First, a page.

The harmful costs of covering ineligible dependents
As health care premiums are rising for individuals and businesses around the country, it's important that owners cut down on costs wherever they can.
One of the easiest ways to do this is ensuring companies only cover eligible dependents. This process is known as dependent eligibility verification, and it can save employers thousands when it comes to business expenses and federal penalties.
Here are a few ways ineligible dependents cut into a company's budget, open them up to federal penalties and deprive employees of other important benefits due to the increased cost of health care:
Dependents cost a lot
The average cost to cover an employee's dependent is $3,500, according to a report published in Government Finance Review. Multiply that number by the amount of dependents enrolled on a company's health plan, and it's easy to see how the cost can get out of hand quickly. But often it's not the malicious intent of an employee that's raising company health care expenses; it's a lack of knowledge about eligibility requirements or forgetting to update dependents when something changes.
The study found 60 percent of dependents on employer health plans are children, but this doesn't mean they are automatically eligible. For example, employees might claim stepchildren or grandchildren. Although these dependents are often related to the employee, most of the time workers are not considered legal guardians for these kids for eligibility purposes. Another contributing factor to the amount of ineligible dependents is children who stay on their parents' insurance past the age of 26.
Audits don't need to be difficult
"Sixty percent of dependents on employer health plans are children."
In addition to children, spousal dependents have also been found to be ineligible for coverage in certain scenarios. For instance, employees might forget to remove their ex-spouse after a divorce or in the event of a family death. Spouses make up 40 percent of ineligible dependents, according to the study. Covering ineligible dependents also makes a business liable to fines from the federal government.
Violations of health care coverage fall under the Employee Retirement Income Security Act, and can cost employers thousands of dollars if they are not complying with reporting laws, according to the Society for Human Resource Management.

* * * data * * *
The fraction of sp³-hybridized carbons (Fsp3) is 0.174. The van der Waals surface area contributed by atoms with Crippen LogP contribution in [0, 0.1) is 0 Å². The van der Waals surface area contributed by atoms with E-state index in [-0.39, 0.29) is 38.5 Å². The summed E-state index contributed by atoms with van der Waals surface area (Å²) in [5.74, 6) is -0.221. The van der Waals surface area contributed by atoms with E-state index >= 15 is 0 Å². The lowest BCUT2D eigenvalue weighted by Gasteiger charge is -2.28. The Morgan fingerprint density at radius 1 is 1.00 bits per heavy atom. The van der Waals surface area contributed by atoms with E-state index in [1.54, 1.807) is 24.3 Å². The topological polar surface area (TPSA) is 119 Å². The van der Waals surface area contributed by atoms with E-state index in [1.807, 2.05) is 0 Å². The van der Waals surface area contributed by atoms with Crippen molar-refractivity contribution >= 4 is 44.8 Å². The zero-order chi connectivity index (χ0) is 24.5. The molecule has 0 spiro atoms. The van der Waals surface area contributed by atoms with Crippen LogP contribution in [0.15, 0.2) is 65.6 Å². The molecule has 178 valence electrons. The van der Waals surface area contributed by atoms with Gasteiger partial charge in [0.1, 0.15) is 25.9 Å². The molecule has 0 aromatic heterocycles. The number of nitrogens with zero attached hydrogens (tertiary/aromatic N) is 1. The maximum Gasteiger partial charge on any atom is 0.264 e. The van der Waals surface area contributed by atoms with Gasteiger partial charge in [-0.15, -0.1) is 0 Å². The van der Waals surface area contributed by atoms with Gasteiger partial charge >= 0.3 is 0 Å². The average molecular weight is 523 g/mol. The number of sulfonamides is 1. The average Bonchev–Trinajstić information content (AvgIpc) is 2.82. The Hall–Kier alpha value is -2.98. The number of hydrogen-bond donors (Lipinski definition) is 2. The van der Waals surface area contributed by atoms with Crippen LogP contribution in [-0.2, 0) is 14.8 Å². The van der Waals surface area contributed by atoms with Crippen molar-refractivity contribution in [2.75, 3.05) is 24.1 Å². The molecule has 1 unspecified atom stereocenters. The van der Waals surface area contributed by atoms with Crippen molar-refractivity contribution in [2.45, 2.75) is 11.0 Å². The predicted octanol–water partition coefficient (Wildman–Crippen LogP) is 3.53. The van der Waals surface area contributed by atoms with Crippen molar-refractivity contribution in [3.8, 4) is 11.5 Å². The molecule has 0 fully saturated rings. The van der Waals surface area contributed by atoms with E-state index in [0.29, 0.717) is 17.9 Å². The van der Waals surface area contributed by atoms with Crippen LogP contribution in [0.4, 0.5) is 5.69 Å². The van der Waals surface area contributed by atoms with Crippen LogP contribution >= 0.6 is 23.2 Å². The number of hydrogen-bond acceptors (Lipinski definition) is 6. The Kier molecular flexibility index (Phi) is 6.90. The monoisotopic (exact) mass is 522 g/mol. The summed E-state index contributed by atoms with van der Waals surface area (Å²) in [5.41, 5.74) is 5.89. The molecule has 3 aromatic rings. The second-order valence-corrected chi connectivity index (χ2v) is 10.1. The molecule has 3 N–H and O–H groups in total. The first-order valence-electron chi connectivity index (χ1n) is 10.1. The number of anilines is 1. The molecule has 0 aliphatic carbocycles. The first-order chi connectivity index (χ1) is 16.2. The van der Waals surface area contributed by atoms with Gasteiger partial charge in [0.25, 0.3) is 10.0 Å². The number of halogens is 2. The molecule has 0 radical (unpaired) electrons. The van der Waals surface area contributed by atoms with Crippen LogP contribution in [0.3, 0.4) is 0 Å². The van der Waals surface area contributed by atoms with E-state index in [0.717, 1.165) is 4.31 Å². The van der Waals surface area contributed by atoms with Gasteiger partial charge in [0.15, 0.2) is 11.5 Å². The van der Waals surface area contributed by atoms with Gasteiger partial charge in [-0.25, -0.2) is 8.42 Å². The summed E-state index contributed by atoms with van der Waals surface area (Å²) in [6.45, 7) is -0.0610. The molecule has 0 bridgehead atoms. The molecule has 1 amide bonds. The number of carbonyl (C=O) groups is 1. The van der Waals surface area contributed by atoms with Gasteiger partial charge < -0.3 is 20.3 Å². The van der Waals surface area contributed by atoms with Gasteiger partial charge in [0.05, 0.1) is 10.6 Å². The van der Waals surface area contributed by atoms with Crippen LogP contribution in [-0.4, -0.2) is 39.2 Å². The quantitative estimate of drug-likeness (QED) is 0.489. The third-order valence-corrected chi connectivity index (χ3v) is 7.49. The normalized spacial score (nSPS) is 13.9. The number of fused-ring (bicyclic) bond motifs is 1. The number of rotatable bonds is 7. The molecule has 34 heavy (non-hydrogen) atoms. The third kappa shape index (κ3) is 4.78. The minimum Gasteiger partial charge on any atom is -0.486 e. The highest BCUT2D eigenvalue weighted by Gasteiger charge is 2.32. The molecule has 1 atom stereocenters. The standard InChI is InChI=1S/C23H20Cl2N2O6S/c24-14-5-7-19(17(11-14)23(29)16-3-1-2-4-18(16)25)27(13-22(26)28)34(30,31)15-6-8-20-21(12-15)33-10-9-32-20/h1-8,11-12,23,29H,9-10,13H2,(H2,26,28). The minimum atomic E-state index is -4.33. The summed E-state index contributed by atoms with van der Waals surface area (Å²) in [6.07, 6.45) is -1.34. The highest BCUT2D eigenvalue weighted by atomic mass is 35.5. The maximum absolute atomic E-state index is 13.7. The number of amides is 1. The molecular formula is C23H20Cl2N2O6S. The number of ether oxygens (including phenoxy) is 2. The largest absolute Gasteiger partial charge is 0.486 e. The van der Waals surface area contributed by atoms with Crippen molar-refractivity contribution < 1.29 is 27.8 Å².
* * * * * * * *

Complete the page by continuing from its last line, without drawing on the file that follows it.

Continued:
But there are simple things employers can do to help cut down on unnecessary coverage for dependents. Perhaps the easiest thing to do is collect documents from employees in the immediate aftermath of a major life event such as a marriage or birth. Having this paperwork on file makes it easier to determine whether a dependent is still qualified to receive benefits from a company during the review process.
Employers should conduct an in-depth health care cost analysis in addition to dependent eligibility verification on a regular basis to make sure health care costs remain as low as possible.
Employees miss other benefits
Companies are unable to offer other important benefits and perks to employees due to the excessive cost of covering ineligible dependents. Incentives such as gym memberships, programs to help employees quit smoking and similar benefits must be put on the back burner to accommodate the immense cost of covering these unqualified dependents.
These extra funds can also be put toward growing the business, enhancing the office space or addressing any other pressing concerns in the workplace. Employers should reach out to a consultant to examine if conducting a dependent eligibility audit is in the best interest of the company. If an employer is looking for a way to cut costs, it might be a beneficial move that could potentially save them thousands of dollars they can use elsewhere.